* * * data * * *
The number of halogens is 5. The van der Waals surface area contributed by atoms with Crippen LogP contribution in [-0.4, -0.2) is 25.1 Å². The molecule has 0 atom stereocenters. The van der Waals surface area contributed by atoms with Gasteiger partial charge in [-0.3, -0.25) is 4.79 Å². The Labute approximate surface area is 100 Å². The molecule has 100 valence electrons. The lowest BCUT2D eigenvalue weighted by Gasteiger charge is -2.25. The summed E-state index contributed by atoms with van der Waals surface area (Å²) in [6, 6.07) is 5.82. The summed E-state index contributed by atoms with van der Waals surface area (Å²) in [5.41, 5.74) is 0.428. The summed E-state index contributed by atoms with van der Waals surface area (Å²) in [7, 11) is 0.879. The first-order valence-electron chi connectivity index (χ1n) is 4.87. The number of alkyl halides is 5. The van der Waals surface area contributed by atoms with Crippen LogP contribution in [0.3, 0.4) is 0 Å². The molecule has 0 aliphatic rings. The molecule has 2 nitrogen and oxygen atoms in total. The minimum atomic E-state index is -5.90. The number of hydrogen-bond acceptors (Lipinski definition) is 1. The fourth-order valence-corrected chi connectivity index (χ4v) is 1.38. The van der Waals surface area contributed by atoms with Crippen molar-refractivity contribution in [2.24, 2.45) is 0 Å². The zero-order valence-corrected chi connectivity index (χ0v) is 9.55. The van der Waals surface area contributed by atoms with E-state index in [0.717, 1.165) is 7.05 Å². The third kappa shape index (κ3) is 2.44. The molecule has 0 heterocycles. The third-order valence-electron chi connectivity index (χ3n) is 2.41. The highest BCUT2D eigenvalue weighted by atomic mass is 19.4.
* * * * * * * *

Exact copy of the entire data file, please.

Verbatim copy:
The number of halogens is 5. The van der Waals surface area contributed by atoms with Crippen LogP contribution in [-0.4, -0.2) is 25.1 Å². The molecule has 0 atom stereocenters. The van der Waals surface area contributed by atoms with Gasteiger partial charge in [-0.3, -0.25) is 4.79 Å². The Labute approximate surface area is 100 Å². The molecule has 100 valence electrons. The lowest BCUT2D eigenvalue weighted by Gasteiger charge is -2.25. The summed E-state index contributed by atoms with van der Waals surface area (Å²) in [6, 6.07) is 5.82. The summed E-state index contributed by atoms with van der Waals surface area (Å²) in [5.41, 5.74) is 0.428. The summed E-state index contributed by atoms with van der Waals surface area (Å²) in [7, 11) is 0.879. The first-order valence-electron chi connectivity index (χ1n) is 4.87. The number of alkyl halides is 5. The van der Waals surface area contributed by atoms with Crippen LogP contribution in [0.3, 0.4) is 0 Å². The molecule has 0 aliphatic rings. The molecule has 2 nitrogen and oxygen atoms in total. The minimum atomic E-state index is -5.90. The number of hydrogen-bond acceptors (Lipinski definition) is 1. The fourth-order valence-corrected chi connectivity index (χ4v) is 1.38. The van der Waals surface area contributed by atoms with Crippen molar-refractivity contribution in [2.24, 2.45) is 0 Å². The zero-order valence-corrected chi connectivity index (χ0v) is 9.55. The van der Waals surface area contributed by atoms with E-state index in [0.717, 1.165) is 7.05 Å². The third kappa shape index (κ3) is 2.44. The molecule has 0 heterocycles. The third-order valence-electron chi connectivity index (χ3n) is 2.41. The highest BCUT2D eigenvalue weighted by atomic mass is 19.4.